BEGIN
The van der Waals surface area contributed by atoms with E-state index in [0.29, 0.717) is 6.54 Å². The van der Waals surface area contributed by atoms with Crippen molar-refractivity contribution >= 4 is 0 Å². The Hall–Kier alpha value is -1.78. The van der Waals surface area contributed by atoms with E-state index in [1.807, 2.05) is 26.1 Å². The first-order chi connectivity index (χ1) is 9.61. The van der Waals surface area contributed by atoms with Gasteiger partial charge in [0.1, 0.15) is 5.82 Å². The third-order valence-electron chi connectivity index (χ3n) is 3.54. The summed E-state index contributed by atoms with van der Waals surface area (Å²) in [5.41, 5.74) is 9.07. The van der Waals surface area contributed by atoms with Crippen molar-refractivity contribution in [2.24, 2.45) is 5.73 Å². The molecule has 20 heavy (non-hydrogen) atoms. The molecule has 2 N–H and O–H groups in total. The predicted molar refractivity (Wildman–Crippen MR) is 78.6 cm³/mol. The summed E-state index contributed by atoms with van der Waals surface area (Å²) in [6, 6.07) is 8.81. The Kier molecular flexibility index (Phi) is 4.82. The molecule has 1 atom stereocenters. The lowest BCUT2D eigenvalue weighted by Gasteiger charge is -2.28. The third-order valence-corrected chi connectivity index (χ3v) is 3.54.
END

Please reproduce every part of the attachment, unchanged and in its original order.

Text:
The van der Waals surface area contributed by atoms with E-state index in [0.29, 0.717) is 6.54 Å². The van der Waals surface area contributed by atoms with Crippen molar-refractivity contribution >= 4 is 0 Å². The Hall–Kier alpha value is -1.78. The van der Waals surface area contributed by atoms with E-state index in [1.807, 2.05) is 26.1 Å². The first-order chi connectivity index (χ1) is 9.61. The van der Waals surface area contributed by atoms with Gasteiger partial charge in [0.1, 0.15) is 5.82 Å². The third-order valence-electron chi connectivity index (χ3n) is 3.54. The summed E-state index contributed by atoms with van der Waals surface area (Å²) in [5.41, 5.74) is 9.07. The van der Waals surface area contributed by atoms with Crippen molar-refractivity contribution in [2.24, 2.45) is 5.73 Å². The molecule has 20 heavy (non-hydrogen) atoms. The molecule has 2 N–H and O–H groups in total. The predicted molar refractivity (Wildman–Crippen MR) is 78.6 cm³/mol. The summed E-state index contributed by atoms with van der Waals surface area (Å²) in [6, 6.07) is 8.81. The Kier molecular flexibility index (Phi) is 4.82. The molecule has 1 atom stereocenters. The lowest BCUT2D eigenvalue weighted by Gasteiger charge is -2.28. The third-order valence-corrected chi connectivity index (χ3v) is 3.54.